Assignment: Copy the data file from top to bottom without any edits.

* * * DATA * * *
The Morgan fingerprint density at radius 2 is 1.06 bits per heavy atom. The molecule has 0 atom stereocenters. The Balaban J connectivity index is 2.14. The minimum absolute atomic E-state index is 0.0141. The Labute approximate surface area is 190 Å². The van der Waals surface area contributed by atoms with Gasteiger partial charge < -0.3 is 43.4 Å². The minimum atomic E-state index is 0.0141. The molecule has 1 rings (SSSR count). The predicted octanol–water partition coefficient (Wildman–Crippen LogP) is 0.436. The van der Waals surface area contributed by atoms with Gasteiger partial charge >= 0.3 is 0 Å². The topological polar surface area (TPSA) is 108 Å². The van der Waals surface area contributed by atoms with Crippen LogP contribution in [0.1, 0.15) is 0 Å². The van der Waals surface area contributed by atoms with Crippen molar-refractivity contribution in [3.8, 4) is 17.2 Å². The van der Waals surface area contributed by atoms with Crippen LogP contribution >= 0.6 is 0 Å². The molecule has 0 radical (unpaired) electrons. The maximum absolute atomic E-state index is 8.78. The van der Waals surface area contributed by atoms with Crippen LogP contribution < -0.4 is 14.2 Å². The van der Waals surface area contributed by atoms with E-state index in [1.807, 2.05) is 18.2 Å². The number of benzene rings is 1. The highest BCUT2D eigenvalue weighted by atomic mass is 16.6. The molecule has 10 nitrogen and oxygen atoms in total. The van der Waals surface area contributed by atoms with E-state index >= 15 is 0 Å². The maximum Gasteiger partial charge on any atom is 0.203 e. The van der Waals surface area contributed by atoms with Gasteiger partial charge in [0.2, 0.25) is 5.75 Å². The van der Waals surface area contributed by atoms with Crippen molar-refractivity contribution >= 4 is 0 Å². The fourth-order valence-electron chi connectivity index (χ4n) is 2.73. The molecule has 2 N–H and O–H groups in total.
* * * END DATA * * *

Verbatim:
The Morgan fingerprint density at radius 2 is 1.06 bits per heavy atom. The molecule has 0 atom stereocenters. The Balaban J connectivity index is 2.14. The minimum absolute atomic E-state index is 0.0141. The Labute approximate surface area is 190 Å². The van der Waals surface area contributed by atoms with Gasteiger partial charge < -0.3 is 43.4 Å². The minimum atomic E-state index is 0.0141. The molecule has 1 rings (SSSR count). The predicted octanol–water partition coefficient (Wildman–Crippen LogP) is 0.436. The van der Waals surface area contributed by atoms with Gasteiger partial charge >= 0.3 is 0 Å². The topological polar surface area (TPSA) is 108 Å². The van der Waals surface area contributed by atoms with Crippen LogP contribution in [0.1, 0.15) is 0 Å². The van der Waals surface area contributed by atoms with Crippen molar-refractivity contribution in [3.8, 4) is 17.2 Å². The van der Waals surface area contributed by atoms with Crippen LogP contribution >= 0.6 is 0 Å². The molecule has 0 radical (unpaired) electrons. The maximum absolute atomic E-state index is 8.78. The van der Waals surface area contributed by atoms with Crippen LogP contribution < -0.4 is 14.2 Å². The van der Waals surface area contributed by atoms with E-state index in [1.807, 2.05) is 18.2 Å². The number of benzene rings is 1. The highest BCUT2D eigenvalue weighted by atomic mass is 16.6. The molecule has 10 nitrogen and oxygen atoms in total. The van der Waals surface area contributed by atoms with E-state index >= 15 is 0 Å². The maximum Gasteiger partial charge on any atom is 0.203 e. The van der Waals surface area contributed by atoms with Gasteiger partial charge in [0.2, 0.25) is 5.75 Å². The van der Waals surface area contributed by atoms with Crippen molar-refractivity contribution >= 4 is 0 Å². The fourth-order valence-electron chi connectivity index (χ4n) is 2.73. The molecule has 2 N–H and O–H groups in total.